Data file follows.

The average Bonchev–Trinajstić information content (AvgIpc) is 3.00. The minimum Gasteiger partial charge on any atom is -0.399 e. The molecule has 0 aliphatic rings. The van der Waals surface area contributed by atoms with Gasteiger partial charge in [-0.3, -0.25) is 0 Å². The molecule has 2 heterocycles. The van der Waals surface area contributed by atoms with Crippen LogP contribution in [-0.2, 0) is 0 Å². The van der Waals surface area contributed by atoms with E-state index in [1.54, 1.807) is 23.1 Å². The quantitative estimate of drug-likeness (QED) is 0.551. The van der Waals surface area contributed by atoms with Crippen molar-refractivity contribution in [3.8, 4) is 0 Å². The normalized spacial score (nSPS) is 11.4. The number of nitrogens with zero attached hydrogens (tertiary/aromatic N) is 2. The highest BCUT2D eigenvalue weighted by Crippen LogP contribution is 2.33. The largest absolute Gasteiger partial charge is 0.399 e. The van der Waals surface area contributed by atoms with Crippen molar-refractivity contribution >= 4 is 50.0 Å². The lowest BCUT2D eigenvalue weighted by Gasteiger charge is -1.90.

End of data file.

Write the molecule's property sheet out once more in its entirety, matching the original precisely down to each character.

The average Bonchev–Trinajstić information content (AvgIpc) is 3.00. The minimum Gasteiger partial charge on any atom is -0.399 e. The molecule has 0 aliphatic rings. The van der Waals surface area contributed by atoms with Gasteiger partial charge in [-0.3, -0.25) is 0 Å². The molecule has 2 heterocycles. The van der Waals surface area contributed by atoms with Crippen LogP contribution in [-0.2, 0) is 0 Å². The van der Waals surface area contributed by atoms with E-state index in [1.54, 1.807) is 23.1 Å². The quantitative estimate of drug-likeness (QED) is 0.551. The van der Waals surface area contributed by atoms with Crippen molar-refractivity contribution in [3.8, 4) is 0 Å². The normalized spacial score (nSPS) is 11.4. The number of nitrogens with zero attached hydrogens (tertiary/aromatic N) is 2. The highest BCUT2D eigenvalue weighted by Crippen LogP contribution is 2.33. The largest absolute Gasteiger partial charge is 0.399 e. The van der Waals surface area contributed by atoms with Crippen molar-refractivity contribution >= 4 is 50.0 Å². The lowest BCUT2D eigenvalue weighted by Gasteiger charge is -1.90.